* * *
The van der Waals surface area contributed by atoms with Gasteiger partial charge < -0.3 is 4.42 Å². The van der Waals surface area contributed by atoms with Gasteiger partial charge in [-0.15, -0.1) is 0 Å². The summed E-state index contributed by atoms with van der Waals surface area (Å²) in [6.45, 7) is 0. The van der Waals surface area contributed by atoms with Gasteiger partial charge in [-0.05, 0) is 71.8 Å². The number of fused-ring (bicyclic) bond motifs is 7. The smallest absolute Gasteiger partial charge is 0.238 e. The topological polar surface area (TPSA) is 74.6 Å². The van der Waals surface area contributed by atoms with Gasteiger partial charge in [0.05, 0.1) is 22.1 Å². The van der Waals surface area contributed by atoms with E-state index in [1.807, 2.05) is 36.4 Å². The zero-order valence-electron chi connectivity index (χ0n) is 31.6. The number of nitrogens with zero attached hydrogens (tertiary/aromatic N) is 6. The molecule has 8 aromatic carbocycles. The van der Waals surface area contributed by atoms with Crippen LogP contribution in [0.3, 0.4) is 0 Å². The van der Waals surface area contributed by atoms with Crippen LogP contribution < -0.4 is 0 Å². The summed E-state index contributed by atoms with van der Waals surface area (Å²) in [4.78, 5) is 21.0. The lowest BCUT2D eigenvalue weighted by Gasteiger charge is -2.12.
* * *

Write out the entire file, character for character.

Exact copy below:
The van der Waals surface area contributed by atoms with Gasteiger partial charge < -0.3 is 4.42 Å². The van der Waals surface area contributed by atoms with Gasteiger partial charge in [-0.15, -0.1) is 0 Å². The summed E-state index contributed by atoms with van der Waals surface area (Å²) in [6.45, 7) is 0. The van der Waals surface area contributed by atoms with Gasteiger partial charge in [-0.05, 0) is 71.8 Å². The number of fused-ring (bicyclic) bond motifs is 7. The smallest absolute Gasteiger partial charge is 0.238 e. The topological polar surface area (TPSA) is 74.6 Å². The van der Waals surface area contributed by atoms with Gasteiger partial charge in [0.05, 0.1) is 22.1 Å². The van der Waals surface area contributed by atoms with E-state index in [1.807, 2.05) is 36.4 Å². The zero-order valence-electron chi connectivity index (χ0n) is 31.6. The number of nitrogens with zero attached hydrogens (tertiary/aromatic N) is 6. The molecule has 8 aromatic carbocycles. The van der Waals surface area contributed by atoms with Crippen LogP contribution in [0.3, 0.4) is 0 Å². The van der Waals surface area contributed by atoms with Crippen LogP contribution < -0.4 is 0 Å². The summed E-state index contributed by atoms with van der Waals surface area (Å²) in [4.78, 5) is 21.0. The lowest BCUT2D eigenvalue weighted by Gasteiger charge is -2.12.